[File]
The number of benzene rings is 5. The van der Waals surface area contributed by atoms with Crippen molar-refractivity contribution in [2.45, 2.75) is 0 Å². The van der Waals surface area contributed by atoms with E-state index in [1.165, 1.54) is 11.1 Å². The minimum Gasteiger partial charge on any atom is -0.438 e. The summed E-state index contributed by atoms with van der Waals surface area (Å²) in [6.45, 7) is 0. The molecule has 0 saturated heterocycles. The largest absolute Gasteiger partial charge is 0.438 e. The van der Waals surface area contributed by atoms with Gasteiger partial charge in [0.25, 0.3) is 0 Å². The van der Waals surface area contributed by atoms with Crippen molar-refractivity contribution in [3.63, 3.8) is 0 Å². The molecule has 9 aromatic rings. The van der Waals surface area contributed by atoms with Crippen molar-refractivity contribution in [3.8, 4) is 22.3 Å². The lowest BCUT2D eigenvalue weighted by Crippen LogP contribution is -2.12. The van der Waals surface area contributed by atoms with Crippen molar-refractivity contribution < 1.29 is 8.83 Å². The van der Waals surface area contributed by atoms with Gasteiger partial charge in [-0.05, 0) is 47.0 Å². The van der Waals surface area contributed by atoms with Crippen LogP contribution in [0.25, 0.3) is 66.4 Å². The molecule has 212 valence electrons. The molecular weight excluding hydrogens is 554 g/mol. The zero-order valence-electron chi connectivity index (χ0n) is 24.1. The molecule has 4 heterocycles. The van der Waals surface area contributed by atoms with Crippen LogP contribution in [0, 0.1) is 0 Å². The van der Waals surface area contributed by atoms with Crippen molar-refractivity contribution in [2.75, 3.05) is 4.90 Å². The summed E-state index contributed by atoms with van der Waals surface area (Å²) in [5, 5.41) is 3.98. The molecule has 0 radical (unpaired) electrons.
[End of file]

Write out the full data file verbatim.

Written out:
The number of benzene rings is 5. The van der Waals surface area contributed by atoms with Crippen molar-refractivity contribution in [2.45, 2.75) is 0 Å². The van der Waals surface area contributed by atoms with E-state index in [1.165, 1.54) is 11.1 Å². The minimum Gasteiger partial charge on any atom is -0.438 e. The summed E-state index contributed by atoms with van der Waals surface area (Å²) in [6.45, 7) is 0. The molecule has 0 saturated heterocycles. The largest absolute Gasteiger partial charge is 0.438 e. The van der Waals surface area contributed by atoms with Gasteiger partial charge in [0.25, 0.3) is 0 Å². The van der Waals surface area contributed by atoms with Crippen molar-refractivity contribution in [3.63, 3.8) is 0 Å². The molecule has 9 aromatic rings. The van der Waals surface area contributed by atoms with Crippen molar-refractivity contribution in [3.8, 4) is 22.3 Å². The lowest BCUT2D eigenvalue weighted by Crippen LogP contribution is -2.12. The van der Waals surface area contributed by atoms with Crippen molar-refractivity contribution < 1.29 is 8.83 Å². The van der Waals surface area contributed by atoms with Gasteiger partial charge in [-0.05, 0) is 47.0 Å². The van der Waals surface area contributed by atoms with Crippen LogP contribution in [0.25, 0.3) is 66.4 Å². The molecule has 212 valence electrons. The molecular weight excluding hydrogens is 554 g/mol. The zero-order valence-electron chi connectivity index (χ0n) is 24.1. The molecule has 4 heterocycles. The van der Waals surface area contributed by atoms with Crippen LogP contribution in [0, 0.1) is 0 Å². The van der Waals surface area contributed by atoms with Crippen molar-refractivity contribution in [2.75, 3.05) is 4.90 Å². The summed E-state index contributed by atoms with van der Waals surface area (Å²) in [5, 5.41) is 3.98. The molecule has 0 radical (unpaired) electrons.